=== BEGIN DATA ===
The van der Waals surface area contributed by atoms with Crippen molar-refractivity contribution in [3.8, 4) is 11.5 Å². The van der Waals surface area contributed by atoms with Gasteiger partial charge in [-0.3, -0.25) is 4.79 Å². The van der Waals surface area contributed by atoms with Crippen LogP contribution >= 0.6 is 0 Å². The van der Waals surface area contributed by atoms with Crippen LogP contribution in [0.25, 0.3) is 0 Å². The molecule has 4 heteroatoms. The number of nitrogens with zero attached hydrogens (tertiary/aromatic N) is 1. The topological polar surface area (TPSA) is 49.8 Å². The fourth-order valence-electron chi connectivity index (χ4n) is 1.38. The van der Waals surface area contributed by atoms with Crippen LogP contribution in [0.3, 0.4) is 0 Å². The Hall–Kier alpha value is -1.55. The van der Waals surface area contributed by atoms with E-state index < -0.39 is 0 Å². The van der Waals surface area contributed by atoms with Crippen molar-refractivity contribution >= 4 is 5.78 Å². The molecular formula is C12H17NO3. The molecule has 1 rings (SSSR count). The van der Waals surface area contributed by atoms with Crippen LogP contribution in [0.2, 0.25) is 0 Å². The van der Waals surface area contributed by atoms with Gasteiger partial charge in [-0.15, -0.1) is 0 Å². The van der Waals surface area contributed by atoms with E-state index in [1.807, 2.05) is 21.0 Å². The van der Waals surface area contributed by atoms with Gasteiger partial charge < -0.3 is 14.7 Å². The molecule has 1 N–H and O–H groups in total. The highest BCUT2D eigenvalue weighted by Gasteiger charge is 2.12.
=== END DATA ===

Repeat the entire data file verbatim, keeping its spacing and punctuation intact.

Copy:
The van der Waals surface area contributed by atoms with Crippen molar-refractivity contribution in [3.8, 4) is 11.5 Å². The van der Waals surface area contributed by atoms with Gasteiger partial charge in [-0.3, -0.25) is 4.79 Å². The van der Waals surface area contributed by atoms with Crippen LogP contribution >= 0.6 is 0 Å². The van der Waals surface area contributed by atoms with Crippen LogP contribution in [0.25, 0.3) is 0 Å². The molecule has 4 heteroatoms. The number of nitrogens with zero attached hydrogens (tertiary/aromatic N) is 1. The topological polar surface area (TPSA) is 49.8 Å². The fourth-order valence-electron chi connectivity index (χ4n) is 1.38. The van der Waals surface area contributed by atoms with Crippen LogP contribution in [0.3, 0.4) is 0 Å². The Hall–Kier alpha value is -1.55. The van der Waals surface area contributed by atoms with E-state index < -0.39 is 0 Å². The van der Waals surface area contributed by atoms with Crippen molar-refractivity contribution >= 4 is 5.78 Å². The molecular formula is C12H17NO3. The molecule has 1 rings (SSSR count). The van der Waals surface area contributed by atoms with Crippen LogP contribution in [0.2, 0.25) is 0 Å². The van der Waals surface area contributed by atoms with Gasteiger partial charge in [-0.15, -0.1) is 0 Å². The van der Waals surface area contributed by atoms with E-state index in [1.807, 2.05) is 21.0 Å². The van der Waals surface area contributed by atoms with Gasteiger partial charge < -0.3 is 14.7 Å². The molecule has 1 N–H and O–H groups in total. The highest BCUT2D eigenvalue weighted by Gasteiger charge is 2.12.